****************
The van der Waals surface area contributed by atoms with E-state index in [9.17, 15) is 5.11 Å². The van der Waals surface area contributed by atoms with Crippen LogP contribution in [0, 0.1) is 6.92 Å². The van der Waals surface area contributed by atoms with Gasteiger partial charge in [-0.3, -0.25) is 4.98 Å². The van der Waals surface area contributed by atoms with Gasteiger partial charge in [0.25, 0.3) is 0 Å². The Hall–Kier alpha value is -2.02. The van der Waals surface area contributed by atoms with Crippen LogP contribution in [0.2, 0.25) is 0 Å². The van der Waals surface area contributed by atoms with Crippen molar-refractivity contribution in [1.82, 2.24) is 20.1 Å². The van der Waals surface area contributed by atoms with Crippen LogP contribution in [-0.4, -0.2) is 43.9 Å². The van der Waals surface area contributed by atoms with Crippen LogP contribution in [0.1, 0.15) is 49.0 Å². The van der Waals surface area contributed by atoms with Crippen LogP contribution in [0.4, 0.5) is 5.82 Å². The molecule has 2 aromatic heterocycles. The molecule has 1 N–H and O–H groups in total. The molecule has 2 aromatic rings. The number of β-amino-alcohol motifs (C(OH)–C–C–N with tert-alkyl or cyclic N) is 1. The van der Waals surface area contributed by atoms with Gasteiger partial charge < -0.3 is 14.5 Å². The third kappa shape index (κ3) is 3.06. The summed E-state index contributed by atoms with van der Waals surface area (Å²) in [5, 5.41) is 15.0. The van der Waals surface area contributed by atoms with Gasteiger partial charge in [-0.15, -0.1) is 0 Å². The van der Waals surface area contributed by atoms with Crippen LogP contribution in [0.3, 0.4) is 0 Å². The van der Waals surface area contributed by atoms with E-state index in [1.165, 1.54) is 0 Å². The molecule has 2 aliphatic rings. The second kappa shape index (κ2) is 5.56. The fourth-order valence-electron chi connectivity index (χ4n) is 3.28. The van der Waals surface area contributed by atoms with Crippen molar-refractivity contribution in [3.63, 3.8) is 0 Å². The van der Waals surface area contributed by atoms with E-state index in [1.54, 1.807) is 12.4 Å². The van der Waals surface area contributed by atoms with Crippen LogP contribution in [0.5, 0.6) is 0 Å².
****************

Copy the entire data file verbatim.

The van der Waals surface area contributed by atoms with E-state index in [9.17, 15) is 5.11 Å². The van der Waals surface area contributed by atoms with Crippen LogP contribution in [0, 0.1) is 6.92 Å². The van der Waals surface area contributed by atoms with Gasteiger partial charge in [-0.3, -0.25) is 4.98 Å². The van der Waals surface area contributed by atoms with Gasteiger partial charge in [0.25, 0.3) is 0 Å². The Hall–Kier alpha value is -2.02. The van der Waals surface area contributed by atoms with Crippen LogP contribution in [0.2, 0.25) is 0 Å². The van der Waals surface area contributed by atoms with Crippen molar-refractivity contribution in [1.82, 2.24) is 20.1 Å². The van der Waals surface area contributed by atoms with Crippen LogP contribution in [-0.4, -0.2) is 43.9 Å². The van der Waals surface area contributed by atoms with Crippen LogP contribution in [0.1, 0.15) is 49.0 Å². The van der Waals surface area contributed by atoms with Crippen LogP contribution in [0.4, 0.5) is 5.82 Å². The molecule has 2 aromatic heterocycles. The molecule has 1 N–H and O–H groups in total. The molecule has 2 aromatic rings. The number of β-amino-alcohol motifs (C(OH)–C–C–N with tert-alkyl or cyclic N) is 1. The van der Waals surface area contributed by atoms with Gasteiger partial charge < -0.3 is 14.5 Å². The third kappa shape index (κ3) is 3.06. The summed E-state index contributed by atoms with van der Waals surface area (Å²) in [5, 5.41) is 15.0. The van der Waals surface area contributed by atoms with Gasteiger partial charge in [-0.15, -0.1) is 0 Å². The van der Waals surface area contributed by atoms with Crippen LogP contribution in [0.3, 0.4) is 0 Å². The van der Waals surface area contributed by atoms with E-state index in [1.165, 1.54) is 0 Å². The molecule has 2 aliphatic rings. The second kappa shape index (κ2) is 5.56. The fourth-order valence-electron chi connectivity index (χ4n) is 3.28. The van der Waals surface area contributed by atoms with Crippen molar-refractivity contribution in [3.63, 3.8) is 0 Å². The van der Waals surface area contributed by atoms with E-state index in [1.54, 1.807) is 12.4 Å². The van der Waals surface area contributed by atoms with Crippen LogP contribution in [0.5, 0.6) is 0 Å².